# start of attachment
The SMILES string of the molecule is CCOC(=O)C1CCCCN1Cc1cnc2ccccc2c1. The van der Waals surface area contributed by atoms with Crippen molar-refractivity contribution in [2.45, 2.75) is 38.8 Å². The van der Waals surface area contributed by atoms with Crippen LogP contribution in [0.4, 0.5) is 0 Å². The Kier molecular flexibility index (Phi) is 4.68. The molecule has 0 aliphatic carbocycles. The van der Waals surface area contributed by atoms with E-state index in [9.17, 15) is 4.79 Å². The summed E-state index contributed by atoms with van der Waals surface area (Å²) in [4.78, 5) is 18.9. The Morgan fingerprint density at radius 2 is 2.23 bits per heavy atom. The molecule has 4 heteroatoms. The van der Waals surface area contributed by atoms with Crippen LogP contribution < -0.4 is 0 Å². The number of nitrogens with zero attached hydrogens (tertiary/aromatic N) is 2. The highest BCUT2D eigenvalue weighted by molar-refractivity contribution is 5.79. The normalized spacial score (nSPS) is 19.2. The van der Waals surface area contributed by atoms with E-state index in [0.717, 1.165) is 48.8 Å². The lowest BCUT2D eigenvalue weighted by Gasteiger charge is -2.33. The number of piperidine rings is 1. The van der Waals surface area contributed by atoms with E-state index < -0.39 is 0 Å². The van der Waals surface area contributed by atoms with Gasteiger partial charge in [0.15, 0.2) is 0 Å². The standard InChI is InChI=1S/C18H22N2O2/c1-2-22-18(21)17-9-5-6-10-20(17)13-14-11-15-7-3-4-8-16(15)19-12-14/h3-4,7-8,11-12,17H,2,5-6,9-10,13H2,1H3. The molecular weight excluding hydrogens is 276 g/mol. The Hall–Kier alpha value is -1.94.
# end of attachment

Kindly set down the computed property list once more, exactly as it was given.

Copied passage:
The SMILES string of the molecule is CCOC(=O)C1CCCCN1Cc1cnc2ccccc2c1. The van der Waals surface area contributed by atoms with Crippen molar-refractivity contribution in [2.45, 2.75) is 38.8 Å². The van der Waals surface area contributed by atoms with Crippen LogP contribution in [0.4, 0.5) is 0 Å². The Kier molecular flexibility index (Phi) is 4.68. The molecule has 0 aliphatic carbocycles. The van der Waals surface area contributed by atoms with E-state index in [9.17, 15) is 4.79 Å². The summed E-state index contributed by atoms with van der Waals surface area (Å²) in [4.78, 5) is 18.9. The Morgan fingerprint density at radius 2 is 2.23 bits per heavy atom. The molecule has 4 heteroatoms. The van der Waals surface area contributed by atoms with Crippen LogP contribution < -0.4 is 0 Å². The number of nitrogens with zero attached hydrogens (tertiary/aromatic N) is 2. The highest BCUT2D eigenvalue weighted by molar-refractivity contribution is 5.79. The normalized spacial score (nSPS) is 19.2. The van der Waals surface area contributed by atoms with E-state index in [0.717, 1.165) is 48.8 Å². The lowest BCUT2D eigenvalue weighted by Gasteiger charge is -2.33. The number of piperidine rings is 1. The van der Waals surface area contributed by atoms with E-state index < -0.39 is 0 Å². The van der Waals surface area contributed by atoms with Gasteiger partial charge in [0.15, 0.2) is 0 Å². The standard InChI is InChI=1S/C18H22N2O2/c1-2-22-18(21)17-9-5-6-10-20(17)13-14-11-15-7-3-4-8-16(15)19-12-14/h3-4,7-8,11-12,17H,2,5-6,9-10,13H2,1H3. The molecular weight excluding hydrogens is 276 g/mol. The Hall–Kier alpha value is -1.94.